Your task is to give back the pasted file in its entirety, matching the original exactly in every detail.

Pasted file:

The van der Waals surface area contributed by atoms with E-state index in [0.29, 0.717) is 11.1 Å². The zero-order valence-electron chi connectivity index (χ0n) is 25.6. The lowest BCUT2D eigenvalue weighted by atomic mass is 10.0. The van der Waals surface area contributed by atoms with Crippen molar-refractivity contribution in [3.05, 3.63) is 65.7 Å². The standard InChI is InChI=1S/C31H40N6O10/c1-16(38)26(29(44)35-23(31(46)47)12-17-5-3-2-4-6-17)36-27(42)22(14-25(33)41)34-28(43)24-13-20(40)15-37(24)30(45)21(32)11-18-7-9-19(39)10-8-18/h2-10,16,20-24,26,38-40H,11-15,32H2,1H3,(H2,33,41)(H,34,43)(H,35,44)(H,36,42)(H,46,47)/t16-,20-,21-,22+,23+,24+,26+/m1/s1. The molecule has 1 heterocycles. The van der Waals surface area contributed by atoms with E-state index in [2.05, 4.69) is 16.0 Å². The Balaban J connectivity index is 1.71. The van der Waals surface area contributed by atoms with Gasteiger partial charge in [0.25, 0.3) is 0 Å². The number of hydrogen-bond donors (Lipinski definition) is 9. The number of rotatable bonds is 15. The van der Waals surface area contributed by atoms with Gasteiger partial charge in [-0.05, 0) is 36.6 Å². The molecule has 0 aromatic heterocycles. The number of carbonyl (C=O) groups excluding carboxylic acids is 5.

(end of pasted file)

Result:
The van der Waals surface area contributed by atoms with E-state index in [0.29, 0.717) is 11.1 Å². The zero-order valence-electron chi connectivity index (χ0n) is 25.6. The lowest BCUT2D eigenvalue weighted by atomic mass is 10.0. The van der Waals surface area contributed by atoms with Crippen molar-refractivity contribution in [3.05, 3.63) is 65.7 Å². The standard InChI is InChI=1S/C31H40N6O10/c1-16(38)26(29(44)35-23(31(46)47)12-17-5-3-2-4-6-17)36-27(42)22(14-25(33)41)34-28(43)24-13-20(40)15-37(24)30(45)21(32)11-18-7-9-19(39)10-8-18/h2-10,16,20-24,26,38-40H,11-15,32H2,1H3,(H2,33,41)(H,34,43)(H,35,44)(H,36,42)(H,46,47)/t16-,20-,21-,22+,23+,24+,26+/m1/s1. The molecule has 1 heterocycles. The van der Waals surface area contributed by atoms with E-state index in [2.05, 4.69) is 16.0 Å². The Balaban J connectivity index is 1.71. The van der Waals surface area contributed by atoms with Gasteiger partial charge in [0.25, 0.3) is 0 Å². The number of hydrogen-bond donors (Lipinski definition) is 9. The number of rotatable bonds is 15. The van der Waals surface area contributed by atoms with Gasteiger partial charge in [-0.05, 0) is 36.6 Å². The molecule has 0 aromatic heterocycles. The number of carbonyl (C=O) groups excluding carboxylic acids is 5.